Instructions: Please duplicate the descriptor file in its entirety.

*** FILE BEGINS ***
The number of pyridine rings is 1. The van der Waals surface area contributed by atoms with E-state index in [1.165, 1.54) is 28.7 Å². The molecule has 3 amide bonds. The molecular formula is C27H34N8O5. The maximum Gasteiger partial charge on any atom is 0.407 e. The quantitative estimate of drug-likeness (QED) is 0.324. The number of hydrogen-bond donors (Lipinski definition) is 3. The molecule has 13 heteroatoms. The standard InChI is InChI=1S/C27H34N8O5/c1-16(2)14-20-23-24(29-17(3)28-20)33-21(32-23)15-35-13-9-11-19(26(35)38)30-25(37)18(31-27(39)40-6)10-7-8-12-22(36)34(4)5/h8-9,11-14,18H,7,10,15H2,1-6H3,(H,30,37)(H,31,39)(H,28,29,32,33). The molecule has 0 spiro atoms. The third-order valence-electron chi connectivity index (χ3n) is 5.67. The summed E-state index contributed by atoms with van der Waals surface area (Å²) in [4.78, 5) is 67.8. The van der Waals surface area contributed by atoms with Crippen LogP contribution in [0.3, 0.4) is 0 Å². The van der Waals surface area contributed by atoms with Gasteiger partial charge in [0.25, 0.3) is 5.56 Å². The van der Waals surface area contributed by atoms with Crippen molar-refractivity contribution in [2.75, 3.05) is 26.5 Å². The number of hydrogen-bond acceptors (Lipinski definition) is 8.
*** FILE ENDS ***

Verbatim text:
The number of pyridine rings is 1. The van der Waals surface area contributed by atoms with E-state index in [1.165, 1.54) is 28.7 Å². The molecule has 3 amide bonds. The molecular formula is C27H34N8O5. The maximum Gasteiger partial charge on any atom is 0.407 e. The quantitative estimate of drug-likeness (QED) is 0.324. The number of hydrogen-bond donors (Lipinski definition) is 3. The molecule has 13 heteroatoms. The standard InChI is InChI=1S/C27H34N8O5/c1-16(2)14-20-23-24(29-17(3)28-20)33-21(32-23)15-35-13-9-11-19(26(35)38)30-25(37)18(31-27(39)40-6)10-7-8-12-22(36)34(4)5/h8-9,11-14,18H,7,10,15H2,1-6H3,(H,30,37)(H,31,39)(H,28,29,32,33). The molecule has 0 spiro atoms. The third-order valence-electron chi connectivity index (χ3n) is 5.67. The summed E-state index contributed by atoms with van der Waals surface area (Å²) in [4.78, 5) is 67.8. The van der Waals surface area contributed by atoms with Crippen LogP contribution in [0.3, 0.4) is 0 Å². The van der Waals surface area contributed by atoms with Gasteiger partial charge in [0.25, 0.3) is 5.56 Å². The van der Waals surface area contributed by atoms with Crippen molar-refractivity contribution in [2.75, 3.05) is 26.5 Å². The number of hydrogen-bond acceptors (Lipinski definition) is 8.